10th of outubro

Short testimonial by a young brazilian epicureanist

This text is an email sent to EPL (Epicurean Philosophy List).

Regarding cities, I have an interesting (if you think) history from myself here in Brazil, and I would be pleased to share it with you guys, and to read yours also.

I lived the longest time of my early childhood in a little country town in Minas Gerais state, during that time the population grew from about 5 thousand to 8 thousand. There, I was indoctrinated as a Catholic, I learnt to appreciate books and nature (my dad owns a medium size farm there, with some cattle, a lake and many fruit trees), and I have fixed friendship ties with the few people who will accompany me (not necessarily in the places I will go but in my heart) to the rest of my days as Metrodorus had accompanied Epicurus.

I believe this small town (named Lagamar) was my Epicurean Garden in the sense of Ethics (the early infancy is quite important to the development of empathy, as Piaget would theorise – I regard empathy as the greater value of Epicurean Ethics).

When I was 10 we (the whole family: me, my parents and my three sisters) moved to a larger town, Patos de Minas (pop. about 120 thousand). There I continued to study nature, particularly Biology of which I was always fond. I continued what I was doing in the early infancy when I used to read encyclopedias for children – to found my personal Epicurean Garden of Materialism. I should not underestimate the impact of my earlier home in the small town, for there I was always in contact with trees, open field, and animals.

However, I was a moralist christian as a child. When I was 11/12 I had my first contact with Darwin’s theory of Evolution. I was awed by its simplicity and clearness. Meanwhile, I was getting a higher leap of faith in my first communion (when Catholic children eat the host – the supposed ‘body of Christ’ – for the first time). I remember dimly that I used to have a ‘dual mind’ to reconcile science and religion, and I was a sincere believer as a Christian.

When I was 13, I returned to Lagamar (the small town) and there I started to breed a deeper skepticism. I started reading science maganizes for laymen. Then I reached the age of 14, when I was appointed to write a newspaper linked to a group of Catholic teenagers. It was soon after 9/11/2001 that I wrote the first edition. The World Trade Center in NY had crumbled, and in my editorial about it in the first edition of the teen newspaper I was just reluctant to talk about God, any God (in a Christian paper!). I converged to another doctrine of Epicurus’: I didn’t think the gods cared about us anymore (9/11 was not a cause but a confirmation). Even further than this, I became an atheist (I remember I did this just by exchanging dogmas – I just had faith no god existed – I verbally acknowledged this).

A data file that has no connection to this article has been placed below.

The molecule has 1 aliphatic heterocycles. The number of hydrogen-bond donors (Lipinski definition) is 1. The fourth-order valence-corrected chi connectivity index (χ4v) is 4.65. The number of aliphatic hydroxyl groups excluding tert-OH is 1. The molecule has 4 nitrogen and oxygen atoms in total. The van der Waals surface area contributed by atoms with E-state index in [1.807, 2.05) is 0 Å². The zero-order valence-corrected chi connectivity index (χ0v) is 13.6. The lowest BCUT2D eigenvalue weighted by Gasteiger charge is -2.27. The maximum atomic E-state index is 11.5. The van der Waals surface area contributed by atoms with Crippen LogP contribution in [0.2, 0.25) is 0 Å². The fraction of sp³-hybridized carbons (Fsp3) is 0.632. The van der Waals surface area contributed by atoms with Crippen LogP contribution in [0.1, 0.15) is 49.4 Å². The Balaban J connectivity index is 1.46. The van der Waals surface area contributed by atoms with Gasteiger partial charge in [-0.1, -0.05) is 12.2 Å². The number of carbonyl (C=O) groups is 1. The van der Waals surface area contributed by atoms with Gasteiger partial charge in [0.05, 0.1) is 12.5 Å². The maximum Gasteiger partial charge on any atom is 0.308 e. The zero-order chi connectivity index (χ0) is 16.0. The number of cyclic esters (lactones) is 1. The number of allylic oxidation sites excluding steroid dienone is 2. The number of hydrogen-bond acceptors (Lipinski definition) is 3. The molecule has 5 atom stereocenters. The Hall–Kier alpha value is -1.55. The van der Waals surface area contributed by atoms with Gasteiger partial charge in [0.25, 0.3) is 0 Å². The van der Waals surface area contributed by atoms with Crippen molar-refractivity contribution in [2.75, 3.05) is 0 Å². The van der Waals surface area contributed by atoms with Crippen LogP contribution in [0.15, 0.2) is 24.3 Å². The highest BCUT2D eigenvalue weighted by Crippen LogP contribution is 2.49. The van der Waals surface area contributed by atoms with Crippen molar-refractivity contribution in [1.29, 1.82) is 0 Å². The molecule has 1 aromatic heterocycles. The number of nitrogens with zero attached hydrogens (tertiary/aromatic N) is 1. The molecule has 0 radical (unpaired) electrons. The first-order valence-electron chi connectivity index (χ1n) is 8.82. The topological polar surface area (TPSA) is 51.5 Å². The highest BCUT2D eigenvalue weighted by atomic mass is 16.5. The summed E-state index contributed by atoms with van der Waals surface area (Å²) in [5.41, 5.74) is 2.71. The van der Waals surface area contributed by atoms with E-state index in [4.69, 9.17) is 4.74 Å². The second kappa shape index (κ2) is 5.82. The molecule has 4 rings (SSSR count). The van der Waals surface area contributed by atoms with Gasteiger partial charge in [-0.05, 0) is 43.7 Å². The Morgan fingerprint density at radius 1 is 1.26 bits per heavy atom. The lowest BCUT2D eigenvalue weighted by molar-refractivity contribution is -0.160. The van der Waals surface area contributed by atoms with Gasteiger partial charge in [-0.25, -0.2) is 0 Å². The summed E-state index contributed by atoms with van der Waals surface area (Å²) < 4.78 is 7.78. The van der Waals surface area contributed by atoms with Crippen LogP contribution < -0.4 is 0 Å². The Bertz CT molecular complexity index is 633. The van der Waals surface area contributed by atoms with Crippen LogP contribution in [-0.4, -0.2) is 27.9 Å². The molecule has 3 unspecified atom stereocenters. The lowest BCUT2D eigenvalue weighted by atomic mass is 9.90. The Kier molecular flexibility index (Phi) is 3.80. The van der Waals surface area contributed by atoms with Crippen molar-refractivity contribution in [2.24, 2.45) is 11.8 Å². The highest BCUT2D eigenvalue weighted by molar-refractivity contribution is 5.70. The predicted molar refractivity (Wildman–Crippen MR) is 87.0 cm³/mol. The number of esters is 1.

When I was close to 15 years old, I moved again to Patos de Minas, this time without my parents, to live with my sisters and continue my studies in the brazilian equivalent of Highschool.
Empathy and friends played an important role in my life again, as ever since my childhood.

Although an atheist, I had a short (less than 6 months long) flirtation with a meager kind of spiritualism after hearing about NDEs (near-death experiences).

I reached the age of 17 as a skeptic. I didn’t believe in gods or in life after death. I had “received” Epicurus’ letter to Menoeceus, even though I hadn’t read it by the time. But the emotional acceptance of the latter has happened only after I was admitted to University of Brasília (in 2005) and read, in 2006, the Autobiography of Bertrand Russell (I was 19). The Antology of Epicurus has been also an enormous influence, not because I had read it with much attention, but because I met the earlier mind historically registered that shared at large my own views on ethics and knowledge.

In this process, from 2004 to this moment (october 2008) I can’t tell exactly when I ceased to be a dogmatic atheist. I recognised I couldn’t be a true freethinker while I was commited to any kind of dogma. So I thought it through and decided that in this question, as well as in many others, I should consider the proposition which I didn’t share as extremely improbable.

If I consider the gods to be extremely improbable, I don’t believe in them, and I call this atheism. I have coined the term Asymptotic Atheism to describe my case, but I could well be called Agnostic Atheist too. I have made a quick research in Philosophy about this sort of reasoning, which I now call Probabilistic Intuition – present in Epicurus, Locke, Hume, Clitomachus, Carneades, even in the stoic Sphaerus, and, most recently, Carl Sagan, Bertrand Russell, Richard Dawkins and Daniel Dennett, among others, seem to share this view (though not all of the cited have applied probabilistic intuition to the existence of gods).

Now I’m 21, two months away from my graduation in Biology, here in Brasília city. What I owe to Epicurus is that I have never felt stronger and happier. It is thanks to him I have some Ataraxia in my mind, unity and honesty in my thought, and awareness of empathy in my trail.

He is not an idol, for I don’t need any idols anymore. He is a friend, among others whom I cherish.

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